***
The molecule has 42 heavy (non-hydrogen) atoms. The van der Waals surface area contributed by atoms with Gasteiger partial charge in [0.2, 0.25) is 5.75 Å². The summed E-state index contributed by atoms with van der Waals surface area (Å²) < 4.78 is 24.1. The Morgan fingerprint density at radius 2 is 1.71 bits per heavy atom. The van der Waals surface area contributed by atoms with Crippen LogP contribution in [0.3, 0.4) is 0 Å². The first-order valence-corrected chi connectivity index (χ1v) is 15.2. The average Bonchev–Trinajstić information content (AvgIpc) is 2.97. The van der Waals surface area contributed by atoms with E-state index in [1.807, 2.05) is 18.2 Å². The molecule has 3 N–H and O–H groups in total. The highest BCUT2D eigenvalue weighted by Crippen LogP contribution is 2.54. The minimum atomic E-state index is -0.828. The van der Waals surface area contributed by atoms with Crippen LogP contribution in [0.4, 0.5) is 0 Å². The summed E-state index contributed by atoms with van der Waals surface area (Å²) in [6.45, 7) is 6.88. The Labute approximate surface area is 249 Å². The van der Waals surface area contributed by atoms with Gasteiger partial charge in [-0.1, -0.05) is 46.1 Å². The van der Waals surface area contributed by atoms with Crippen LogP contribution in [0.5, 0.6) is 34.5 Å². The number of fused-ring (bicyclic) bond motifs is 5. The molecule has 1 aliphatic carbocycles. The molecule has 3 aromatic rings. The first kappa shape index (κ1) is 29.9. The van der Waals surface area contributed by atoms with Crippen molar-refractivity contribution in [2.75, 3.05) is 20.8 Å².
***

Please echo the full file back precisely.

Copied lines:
The molecule has 42 heavy (non-hydrogen) atoms. The van der Waals surface area contributed by atoms with Gasteiger partial charge in [0.2, 0.25) is 5.75 Å². The summed E-state index contributed by atoms with van der Waals surface area (Å²) < 4.78 is 24.1. The Morgan fingerprint density at radius 2 is 1.71 bits per heavy atom. The van der Waals surface area contributed by atoms with Crippen LogP contribution in [0.3, 0.4) is 0 Å². The first-order valence-corrected chi connectivity index (χ1v) is 15.2. The average Bonchev–Trinajstić information content (AvgIpc) is 2.97. The van der Waals surface area contributed by atoms with E-state index in [1.807, 2.05) is 18.2 Å². The molecule has 3 N–H and O–H groups in total. The highest BCUT2D eigenvalue weighted by Crippen LogP contribution is 2.54. The minimum atomic E-state index is -0.828. The van der Waals surface area contributed by atoms with Crippen LogP contribution in [0.4, 0.5) is 0 Å². The summed E-state index contributed by atoms with van der Waals surface area (Å²) in [6.45, 7) is 6.88. The Labute approximate surface area is 249 Å². The van der Waals surface area contributed by atoms with Gasteiger partial charge in [-0.1, -0.05) is 46.1 Å². The van der Waals surface area contributed by atoms with Crippen LogP contribution in [0.5, 0.6) is 34.5 Å². The number of fused-ring (bicyclic) bond motifs is 5. The molecule has 1 aliphatic carbocycles. The molecule has 3 aromatic rings. The first kappa shape index (κ1) is 29.9. The van der Waals surface area contributed by atoms with Crippen molar-refractivity contribution in [2.75, 3.05) is 20.8 Å².